Kōka is best known as the home of the Koga ninja clan, rivals of the nearby Iga ninja. Unlike the Iga ninja, whose power was well-known, the Koga clan are said to have used stealth and deception to mask their size and power, creating fake rivals for themselves. In 1581, the two clans joined forces against Oda Nobunaga, but were defeated by Nobunaga's overwhelming forces, and the surviving members of the Koga ninja went into retreat.
The smaller cities of Shigaraki, Tsuchiyama, and Kōnan merged into Kōka in 2004.
Kōka is on the JR Kusatsu Line.
Free shuttle buses are available from JR Koka station to the Ninja Village, but prior booking is necessary.
Ninjyutsu Yashiki (Ryuhoji Konan-cho, Koka-shi; 9:00am-4:30pm, closed 12/27-1/1. Admission ¥500 adults, ¥300 children ages 6-12.) Ninjas had to sleep somewhere; this normal-looking old Japanese house has all of the trapdoors, fake walls and other gadgetry that a ninja would need to feel right at home. Take the Kusatsu Line to JR Konan station. It's about 30 minutes away by foot.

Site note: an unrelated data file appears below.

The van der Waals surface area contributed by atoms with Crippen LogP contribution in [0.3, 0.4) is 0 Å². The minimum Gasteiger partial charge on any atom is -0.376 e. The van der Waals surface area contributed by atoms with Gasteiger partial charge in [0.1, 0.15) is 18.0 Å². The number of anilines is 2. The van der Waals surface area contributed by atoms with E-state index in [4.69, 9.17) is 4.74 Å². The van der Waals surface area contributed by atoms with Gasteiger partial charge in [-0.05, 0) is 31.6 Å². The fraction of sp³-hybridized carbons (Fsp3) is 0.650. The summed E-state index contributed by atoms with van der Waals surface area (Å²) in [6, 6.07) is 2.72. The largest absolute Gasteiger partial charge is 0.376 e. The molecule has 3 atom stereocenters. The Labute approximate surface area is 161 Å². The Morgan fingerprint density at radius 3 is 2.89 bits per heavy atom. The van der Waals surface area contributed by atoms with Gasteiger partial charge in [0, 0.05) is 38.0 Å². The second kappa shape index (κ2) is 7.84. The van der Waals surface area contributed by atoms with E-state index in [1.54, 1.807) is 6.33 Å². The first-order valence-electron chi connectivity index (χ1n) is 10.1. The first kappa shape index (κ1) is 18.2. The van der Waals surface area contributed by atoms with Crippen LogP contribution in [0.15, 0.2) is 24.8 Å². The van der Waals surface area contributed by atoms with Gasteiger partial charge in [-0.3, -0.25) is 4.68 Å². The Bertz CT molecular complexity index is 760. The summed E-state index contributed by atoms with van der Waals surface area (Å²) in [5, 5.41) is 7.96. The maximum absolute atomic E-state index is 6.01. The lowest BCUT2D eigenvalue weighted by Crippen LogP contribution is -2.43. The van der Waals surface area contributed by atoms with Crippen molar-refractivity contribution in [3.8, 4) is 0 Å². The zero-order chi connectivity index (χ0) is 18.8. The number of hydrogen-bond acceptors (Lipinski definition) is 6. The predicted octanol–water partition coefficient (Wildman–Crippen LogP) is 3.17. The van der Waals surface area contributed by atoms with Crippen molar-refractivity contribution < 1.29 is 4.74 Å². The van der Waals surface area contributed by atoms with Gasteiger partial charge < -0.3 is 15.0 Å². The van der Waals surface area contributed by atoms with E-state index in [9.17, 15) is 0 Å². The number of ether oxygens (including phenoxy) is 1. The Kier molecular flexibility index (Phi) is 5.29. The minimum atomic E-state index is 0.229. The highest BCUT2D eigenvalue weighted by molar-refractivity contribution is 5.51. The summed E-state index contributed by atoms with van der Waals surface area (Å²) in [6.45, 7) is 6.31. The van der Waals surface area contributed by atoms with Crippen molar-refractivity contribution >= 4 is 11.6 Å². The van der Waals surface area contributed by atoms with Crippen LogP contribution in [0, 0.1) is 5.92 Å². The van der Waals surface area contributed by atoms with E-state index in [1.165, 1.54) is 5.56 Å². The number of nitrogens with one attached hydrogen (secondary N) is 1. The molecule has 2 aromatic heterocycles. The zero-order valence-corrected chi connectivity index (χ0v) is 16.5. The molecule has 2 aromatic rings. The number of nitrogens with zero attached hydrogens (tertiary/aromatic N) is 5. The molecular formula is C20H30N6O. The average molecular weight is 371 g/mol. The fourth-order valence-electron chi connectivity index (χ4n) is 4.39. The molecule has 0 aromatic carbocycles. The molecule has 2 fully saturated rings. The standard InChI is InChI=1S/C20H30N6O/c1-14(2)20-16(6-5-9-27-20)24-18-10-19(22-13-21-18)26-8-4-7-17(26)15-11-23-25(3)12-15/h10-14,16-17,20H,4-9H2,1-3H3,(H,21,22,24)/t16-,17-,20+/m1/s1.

Ninja Village (394 Oki Koka-cho, Koka-shi; 9:00am-5:00pm, closed Mondays and 12/27-1/1. Admission ¥1000 adults, ¥800 children ages 13-18, ¥700 ages 6-12, ¥500 ages 3-6.) As the saying goes, it takes a village to raise a ninja, and this is that village. Facilities include a Ninjustsu museum, another ninja house, and a "shuriken school". Ninja uniforms are available for trying on and trying out on an obstacle course with walls and ropes. Kids receive a scroll certificate for completing the day's ninja lessons.
Minakuchi Castle was built in 1634 as a way-station for Tokugawa Iemitsu in his travels between Tokyo and Kyoto. The current reconstruction dates from 1991. It's on the Omi Tetsudo Line, a ten minute walk from Minakuchi Jonana station.
Iga is the other ninja hot-spot in Japan, and isn't far away.